Arnold Kling  

Ray Kurzweil's economics

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I discuss the economics of accelerating growth in my latest essay.

If output per person in 2025 is more than 5 times what it is today, then the economy will have won the race. That means that all of the concerns that economists raise about the middle of this century, such as the external debt of the U.S. economy (the cumulative trade deficit), the fiscal implications of Social Security and Medicare, or gloomy scenarios for global warming, will be trivialized by the sheer heights that economic wealth will have scaled by that time. If Kurzweil is correct, then the mountain of debt that we fear we are accumulating now will seem like a molehill by 2040.

See Ben Bernanke's speech on productivity for an overview of recent developments.

UPDATE: My second essay on Kurzweil is here.

For Discussion. Given the nonlinear nature of Kurzweil's forecast, how will we know that we are on the path to much higher growth until we are almost there?

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COMMENTS (24 to date)
Tom writes:


"To Kurzweil, this forecast would be ludicrously pessimistic. He would see it as an example of what he calls "intuitive linear" thinking, in which people forecast the future on the basis of a linear extrapolation of the past. For example, from 1960 through 1992, productivity growth in the nonfarm business sector averaged 1.6 percent. Accordingly, that may seem to be a reasonable rate of increase to project going forward."


"Kurzweil argues that the rate of technological innovation is doubling every decade, which to me would imply that the rate of productivity growth will double every decade. If annual productivity growth was 3.5 percent in the decade ending in 2005, then it will be 7 percent in the decade ending in 2015 and 14 percent in the decade ending in 2025. "

Isn't a doubling every decade also a linear trend? And isn't Kurzweil warning us about the dangers of linear thinking?!

Eli writes:

I'm skeptical. Clearly, technology begets technology, but I think that Kurzweil is overstating the rate of growth in technological innovation. It is, of course, very difficult to measure.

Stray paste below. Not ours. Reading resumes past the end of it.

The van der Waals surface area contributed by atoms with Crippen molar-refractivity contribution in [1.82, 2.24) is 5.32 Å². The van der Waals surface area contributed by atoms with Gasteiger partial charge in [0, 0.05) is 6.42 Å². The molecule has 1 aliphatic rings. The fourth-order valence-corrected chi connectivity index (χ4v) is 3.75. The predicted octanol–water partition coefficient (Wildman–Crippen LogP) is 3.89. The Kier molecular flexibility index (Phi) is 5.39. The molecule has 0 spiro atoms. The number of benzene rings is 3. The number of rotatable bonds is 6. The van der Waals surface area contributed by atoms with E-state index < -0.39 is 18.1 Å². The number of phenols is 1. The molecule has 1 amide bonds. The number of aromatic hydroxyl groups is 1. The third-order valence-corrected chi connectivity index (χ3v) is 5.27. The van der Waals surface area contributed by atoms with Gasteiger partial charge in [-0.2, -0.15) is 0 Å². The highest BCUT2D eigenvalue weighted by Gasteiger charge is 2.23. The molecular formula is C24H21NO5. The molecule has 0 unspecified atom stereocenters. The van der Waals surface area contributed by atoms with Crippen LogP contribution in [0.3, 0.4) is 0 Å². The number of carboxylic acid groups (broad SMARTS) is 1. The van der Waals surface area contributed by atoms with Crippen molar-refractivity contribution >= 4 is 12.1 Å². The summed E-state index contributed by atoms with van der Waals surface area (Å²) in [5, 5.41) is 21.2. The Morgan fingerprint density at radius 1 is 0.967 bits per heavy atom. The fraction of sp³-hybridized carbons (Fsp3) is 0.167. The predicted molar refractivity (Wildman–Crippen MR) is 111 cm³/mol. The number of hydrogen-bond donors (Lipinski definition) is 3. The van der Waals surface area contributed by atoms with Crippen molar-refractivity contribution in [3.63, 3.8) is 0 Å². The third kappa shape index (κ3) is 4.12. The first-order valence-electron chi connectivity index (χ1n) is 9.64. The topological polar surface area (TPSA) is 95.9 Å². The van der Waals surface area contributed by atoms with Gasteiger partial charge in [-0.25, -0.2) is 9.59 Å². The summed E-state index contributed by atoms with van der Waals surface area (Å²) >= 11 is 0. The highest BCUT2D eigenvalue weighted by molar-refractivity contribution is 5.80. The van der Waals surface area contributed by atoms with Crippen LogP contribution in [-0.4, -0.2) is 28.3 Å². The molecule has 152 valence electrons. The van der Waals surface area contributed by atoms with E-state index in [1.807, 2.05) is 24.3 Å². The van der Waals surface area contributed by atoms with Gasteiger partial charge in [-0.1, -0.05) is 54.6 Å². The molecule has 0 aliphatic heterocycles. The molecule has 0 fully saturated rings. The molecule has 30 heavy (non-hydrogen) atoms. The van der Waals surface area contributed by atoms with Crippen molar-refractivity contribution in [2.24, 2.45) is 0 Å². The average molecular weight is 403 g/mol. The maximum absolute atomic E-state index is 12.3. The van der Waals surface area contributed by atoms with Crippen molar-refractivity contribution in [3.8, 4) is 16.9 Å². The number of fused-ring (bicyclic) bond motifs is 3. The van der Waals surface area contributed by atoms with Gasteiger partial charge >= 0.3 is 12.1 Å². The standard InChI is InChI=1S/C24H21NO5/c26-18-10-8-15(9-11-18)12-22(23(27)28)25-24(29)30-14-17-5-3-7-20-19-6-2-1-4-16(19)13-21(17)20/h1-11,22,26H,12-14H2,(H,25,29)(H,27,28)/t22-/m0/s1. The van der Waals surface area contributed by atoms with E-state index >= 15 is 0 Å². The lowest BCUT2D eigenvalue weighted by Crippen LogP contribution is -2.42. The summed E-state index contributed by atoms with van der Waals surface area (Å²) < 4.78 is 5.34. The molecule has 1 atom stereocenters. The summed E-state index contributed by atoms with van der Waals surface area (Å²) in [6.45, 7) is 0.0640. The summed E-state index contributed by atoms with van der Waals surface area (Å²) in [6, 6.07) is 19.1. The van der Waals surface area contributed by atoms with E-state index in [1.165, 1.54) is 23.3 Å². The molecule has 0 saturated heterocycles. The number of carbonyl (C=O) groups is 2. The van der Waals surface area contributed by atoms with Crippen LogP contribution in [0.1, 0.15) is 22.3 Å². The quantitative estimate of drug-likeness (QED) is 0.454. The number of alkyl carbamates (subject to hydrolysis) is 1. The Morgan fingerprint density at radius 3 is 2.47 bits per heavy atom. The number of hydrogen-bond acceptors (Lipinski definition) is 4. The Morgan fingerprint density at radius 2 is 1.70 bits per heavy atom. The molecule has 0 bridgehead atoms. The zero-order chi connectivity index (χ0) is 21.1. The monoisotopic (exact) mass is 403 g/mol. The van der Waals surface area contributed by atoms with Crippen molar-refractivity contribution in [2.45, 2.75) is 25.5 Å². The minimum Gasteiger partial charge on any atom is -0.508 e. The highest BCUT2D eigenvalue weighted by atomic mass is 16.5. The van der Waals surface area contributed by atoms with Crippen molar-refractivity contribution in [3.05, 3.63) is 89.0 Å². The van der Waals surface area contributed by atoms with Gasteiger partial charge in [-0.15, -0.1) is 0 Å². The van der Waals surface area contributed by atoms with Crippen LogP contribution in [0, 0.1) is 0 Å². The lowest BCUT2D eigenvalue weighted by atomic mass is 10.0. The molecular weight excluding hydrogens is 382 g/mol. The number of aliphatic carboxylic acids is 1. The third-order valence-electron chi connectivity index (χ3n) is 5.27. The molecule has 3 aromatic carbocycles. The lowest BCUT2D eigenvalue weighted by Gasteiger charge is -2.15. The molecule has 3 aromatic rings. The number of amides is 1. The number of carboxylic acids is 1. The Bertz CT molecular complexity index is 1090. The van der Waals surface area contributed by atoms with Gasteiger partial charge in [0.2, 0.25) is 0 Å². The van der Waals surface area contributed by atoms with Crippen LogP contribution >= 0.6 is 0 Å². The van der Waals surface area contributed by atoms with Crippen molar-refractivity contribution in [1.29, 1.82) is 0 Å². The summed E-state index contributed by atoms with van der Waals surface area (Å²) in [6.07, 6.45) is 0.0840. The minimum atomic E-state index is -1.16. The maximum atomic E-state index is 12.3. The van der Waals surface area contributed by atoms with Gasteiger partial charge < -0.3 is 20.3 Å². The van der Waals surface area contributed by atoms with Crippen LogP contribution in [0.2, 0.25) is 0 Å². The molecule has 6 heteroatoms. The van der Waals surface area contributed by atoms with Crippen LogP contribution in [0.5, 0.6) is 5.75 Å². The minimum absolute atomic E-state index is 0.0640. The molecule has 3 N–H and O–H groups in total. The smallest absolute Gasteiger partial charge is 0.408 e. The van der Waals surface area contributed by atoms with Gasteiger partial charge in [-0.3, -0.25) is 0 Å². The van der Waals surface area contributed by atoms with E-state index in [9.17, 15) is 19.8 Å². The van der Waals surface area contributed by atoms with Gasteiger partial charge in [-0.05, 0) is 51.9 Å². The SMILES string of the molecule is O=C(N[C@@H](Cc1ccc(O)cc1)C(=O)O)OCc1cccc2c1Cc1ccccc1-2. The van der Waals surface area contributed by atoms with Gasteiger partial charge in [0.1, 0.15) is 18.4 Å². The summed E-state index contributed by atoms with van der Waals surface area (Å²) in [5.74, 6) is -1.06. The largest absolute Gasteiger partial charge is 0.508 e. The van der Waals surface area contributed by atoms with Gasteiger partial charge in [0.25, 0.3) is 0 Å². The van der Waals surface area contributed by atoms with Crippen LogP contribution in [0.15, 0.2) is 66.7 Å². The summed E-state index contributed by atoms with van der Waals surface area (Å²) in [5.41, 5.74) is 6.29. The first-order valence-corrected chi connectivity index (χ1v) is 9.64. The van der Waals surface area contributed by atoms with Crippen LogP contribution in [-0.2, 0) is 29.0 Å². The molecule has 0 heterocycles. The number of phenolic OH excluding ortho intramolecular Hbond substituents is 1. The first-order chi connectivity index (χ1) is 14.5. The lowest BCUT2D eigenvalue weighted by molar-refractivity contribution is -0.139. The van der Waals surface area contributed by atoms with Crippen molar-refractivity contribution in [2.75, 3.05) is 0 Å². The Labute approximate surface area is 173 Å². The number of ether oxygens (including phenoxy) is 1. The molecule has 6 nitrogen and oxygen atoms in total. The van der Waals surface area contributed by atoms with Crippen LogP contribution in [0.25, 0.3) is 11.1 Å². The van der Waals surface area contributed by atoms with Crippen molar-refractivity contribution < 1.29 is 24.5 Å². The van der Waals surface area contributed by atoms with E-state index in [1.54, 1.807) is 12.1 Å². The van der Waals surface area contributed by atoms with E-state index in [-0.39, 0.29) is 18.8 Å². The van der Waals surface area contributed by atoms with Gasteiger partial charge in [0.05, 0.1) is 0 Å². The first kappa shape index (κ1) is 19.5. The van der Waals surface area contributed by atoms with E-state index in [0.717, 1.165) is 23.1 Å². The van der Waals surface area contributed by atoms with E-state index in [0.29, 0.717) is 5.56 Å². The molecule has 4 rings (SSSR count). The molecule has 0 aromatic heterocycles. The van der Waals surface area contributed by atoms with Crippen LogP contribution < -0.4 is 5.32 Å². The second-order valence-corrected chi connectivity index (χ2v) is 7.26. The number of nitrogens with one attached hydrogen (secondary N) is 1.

Even if Kurzweil is right that innovation has doubled every decade in recent decades, it is not at all clear (as Tom suggested) that this will continue. Some of it could be one-time gains from deregulation and tax cuts. While there is still a lot of progress to be made in these areas, they cannot go on forever.

Setting aside the business climate, it's still not clear that it's appropriate to extrapolate this trend. Perhaps a model of punctuated equilibrium would apply here: slow, steady growth in technological innovation until a catalytic technology is discovered which unleashes a flurry of innovation, which then slows down (and the process repeats).

Paul N writes:

No offense, but I find Kurzweil and the attention given to him embarrassing.

Part of his appeal must come from the fact that people would like it if his predictions came true, so they deceive themselves into believing them.

Mark Horn writes:

Tom says:

Isn't a doubling every decade also a linear trend?

No. Doubling every decade is an exponential trend.
10 linear steps: 1, 2, 3, 4, 5, 6, 7, 8, 9, 10
10 exponential steps: 1, 2, 4, 8, 16, 32, 64, 128, 256, 512

Eli says:

While there is still a lot of progress to be made in these areas, they cannot go on forever.
Why not?

I wish I could find it, but I remember reading an article about technological change and how it would soon peak. The article was written in the 1700's. History is littered with predictions that technological innovation "can't go on forever". They've been wrong historically and I believe that they'll continue to be wrong in perpetuity. Saying that progress can't go on forever is the equivalent of saying that we'll someday know everything that there is to know. This seems incredibly unlikely to me. So, while I can't prove that innovation can go on forever, that's where I'd place my bet.

Ivan Kirigin writes:

The _rate_ is doubling, not the state.

Decade | Increase that Decade | State
1 | 1 | 1
2 | 2 | 3
3 | 4 | 7
4 | 8 | 15
5 | 16 | 31
6 | 32 | 63
n | 2^(n-1) | 2^n - 1

Eli writes:

Mark, you quote me out of context (and perhaps I was not clear). I did not mean to say that technological growth cannot go on forever, but that you can only cut taxes and deregulate so much. Once the last regulation is eliminated, there are no more gains in productivity to be had from deregulation. Is that better?

Tom writes:
Isn't a doubling every decade also a linear trend?

OK, he did say the rate would double every decade, so it would be exponential growth. (Does he warn us about the dangers of exponential thinking?!)

If he has said labor productivity would grow at a fixed rate that also would be growing exponentially, right? But he said rate would even double every decade!

One other question to the mathematically inclined. Is the following statement correct then?

To Kurzweil, this forecast would be ludicrously pessimistic. He would see it as an example of what he calls "intuitive linear" thinking, in which people forecast the future on the basis of a linear extrapolation of the past. For example, from 1960 through 1992, productivity growth in the nonfarm business sector averaged 1.6 percent. Accordingly, that may seem to be a reasonable rate of increase to project going forward.